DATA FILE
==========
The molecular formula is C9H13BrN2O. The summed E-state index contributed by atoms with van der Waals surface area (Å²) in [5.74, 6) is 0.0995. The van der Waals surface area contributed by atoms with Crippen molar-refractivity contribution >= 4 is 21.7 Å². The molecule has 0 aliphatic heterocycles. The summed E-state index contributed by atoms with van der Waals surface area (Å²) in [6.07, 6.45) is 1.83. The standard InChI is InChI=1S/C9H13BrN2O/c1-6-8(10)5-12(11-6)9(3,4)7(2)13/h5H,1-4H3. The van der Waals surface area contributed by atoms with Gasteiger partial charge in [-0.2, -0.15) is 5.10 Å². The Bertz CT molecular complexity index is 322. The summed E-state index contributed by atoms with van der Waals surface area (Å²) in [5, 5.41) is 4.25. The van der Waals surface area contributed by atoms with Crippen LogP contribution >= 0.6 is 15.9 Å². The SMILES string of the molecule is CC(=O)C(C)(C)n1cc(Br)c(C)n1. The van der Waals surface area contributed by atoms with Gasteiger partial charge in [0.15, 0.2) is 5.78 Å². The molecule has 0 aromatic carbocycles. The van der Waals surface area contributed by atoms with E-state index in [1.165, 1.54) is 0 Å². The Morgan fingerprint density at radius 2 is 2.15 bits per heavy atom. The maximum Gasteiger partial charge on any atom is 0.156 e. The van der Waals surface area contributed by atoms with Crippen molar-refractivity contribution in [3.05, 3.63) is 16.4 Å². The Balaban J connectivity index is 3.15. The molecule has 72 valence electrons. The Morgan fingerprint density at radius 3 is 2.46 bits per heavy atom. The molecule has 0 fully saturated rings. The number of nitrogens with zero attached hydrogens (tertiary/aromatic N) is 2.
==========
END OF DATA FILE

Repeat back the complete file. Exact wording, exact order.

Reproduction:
The molecular formula is C9H13BrN2O. The summed E-state index contributed by atoms with van der Waals surface area (Å²) in [5.74, 6) is 0.0995. The van der Waals surface area contributed by atoms with Crippen molar-refractivity contribution >= 4 is 21.7 Å². The molecule has 0 aliphatic heterocycles. The summed E-state index contributed by atoms with van der Waals surface area (Å²) in [6.07, 6.45) is 1.83. The standard InChI is InChI=1S/C9H13BrN2O/c1-6-8(10)5-12(11-6)9(3,4)7(2)13/h5H,1-4H3. The van der Waals surface area contributed by atoms with Gasteiger partial charge in [-0.2, -0.15) is 5.10 Å². The Bertz CT molecular complexity index is 322. The summed E-state index contributed by atoms with van der Waals surface area (Å²) in [5, 5.41) is 4.25. The van der Waals surface area contributed by atoms with Crippen LogP contribution >= 0.6 is 15.9 Å². The SMILES string of the molecule is CC(=O)C(C)(C)n1cc(Br)c(C)n1. The van der Waals surface area contributed by atoms with Gasteiger partial charge in [0.15, 0.2) is 5.78 Å². The molecule has 0 aromatic carbocycles. The van der Waals surface area contributed by atoms with E-state index in [1.165, 1.54) is 0 Å². The Morgan fingerprint density at radius 2 is 2.15 bits per heavy atom. The maximum Gasteiger partial charge on any atom is 0.156 e. The van der Waals surface area contributed by atoms with Crippen molar-refractivity contribution in [3.05, 3.63) is 16.4 Å². The Balaban J connectivity index is 3.15. The molecule has 72 valence electrons. The Morgan fingerprint density at radius 3 is 2.46 bits per heavy atom. The molecule has 0 fully saturated rings. The number of nitrogens with zero attached hydrogens (tertiary/aromatic N) is 2.